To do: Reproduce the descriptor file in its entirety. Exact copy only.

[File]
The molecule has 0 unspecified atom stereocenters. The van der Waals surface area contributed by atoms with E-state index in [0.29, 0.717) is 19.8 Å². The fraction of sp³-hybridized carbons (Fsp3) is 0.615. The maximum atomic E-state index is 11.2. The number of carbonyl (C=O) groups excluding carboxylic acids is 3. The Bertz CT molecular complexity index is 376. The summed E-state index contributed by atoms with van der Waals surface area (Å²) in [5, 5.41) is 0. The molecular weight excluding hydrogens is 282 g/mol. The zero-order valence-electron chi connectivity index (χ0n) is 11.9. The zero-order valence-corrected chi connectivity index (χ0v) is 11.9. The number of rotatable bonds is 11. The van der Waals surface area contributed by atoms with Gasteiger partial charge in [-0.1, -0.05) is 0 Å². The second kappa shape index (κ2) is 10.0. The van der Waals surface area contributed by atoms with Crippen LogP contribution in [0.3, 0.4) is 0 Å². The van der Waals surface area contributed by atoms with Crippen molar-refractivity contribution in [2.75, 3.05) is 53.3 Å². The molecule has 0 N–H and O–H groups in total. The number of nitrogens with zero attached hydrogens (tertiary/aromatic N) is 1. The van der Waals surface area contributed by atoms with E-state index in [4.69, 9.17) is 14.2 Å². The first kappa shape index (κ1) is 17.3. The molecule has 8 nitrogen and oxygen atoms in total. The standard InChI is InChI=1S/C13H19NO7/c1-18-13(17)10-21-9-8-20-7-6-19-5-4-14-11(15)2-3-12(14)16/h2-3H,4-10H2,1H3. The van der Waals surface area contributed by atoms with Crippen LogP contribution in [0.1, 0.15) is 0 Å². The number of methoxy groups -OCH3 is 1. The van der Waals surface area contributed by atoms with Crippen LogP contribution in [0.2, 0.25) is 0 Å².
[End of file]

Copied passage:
The molecule has 0 unspecified atom stereocenters. The van der Waals surface area contributed by atoms with E-state index in [0.29, 0.717) is 19.8 Å². The fraction of sp³-hybridized carbons (Fsp3) is 0.615. The maximum atomic E-state index is 11.2. The number of carbonyl (C=O) groups excluding carboxylic acids is 3. The Bertz CT molecular complexity index is 376. The summed E-state index contributed by atoms with van der Waals surface area (Å²) in [5, 5.41) is 0. The molecular weight excluding hydrogens is 282 g/mol. The zero-order valence-electron chi connectivity index (χ0n) is 11.9. The zero-order valence-corrected chi connectivity index (χ0v) is 11.9. The number of rotatable bonds is 11. The van der Waals surface area contributed by atoms with Gasteiger partial charge in [-0.1, -0.05) is 0 Å². The second kappa shape index (κ2) is 10.0. The van der Waals surface area contributed by atoms with Crippen LogP contribution in [0.3, 0.4) is 0 Å². The van der Waals surface area contributed by atoms with Crippen molar-refractivity contribution in [2.75, 3.05) is 53.3 Å². The molecule has 0 N–H and O–H groups in total. The number of nitrogens with zero attached hydrogens (tertiary/aromatic N) is 1. The van der Waals surface area contributed by atoms with E-state index in [4.69, 9.17) is 14.2 Å². The first kappa shape index (κ1) is 17.3. The molecule has 8 nitrogen and oxygen atoms in total. The standard InChI is InChI=1S/C13H19NO7/c1-18-13(17)10-21-9-8-20-7-6-19-5-4-14-11(15)2-3-12(14)16/h2-3H,4-10H2,1H3. The van der Waals surface area contributed by atoms with Crippen LogP contribution in [0.1, 0.15) is 0 Å². The number of methoxy groups -OCH3 is 1. The van der Waals surface area contributed by atoms with Crippen LogP contribution in [0.2, 0.25) is 0 Å².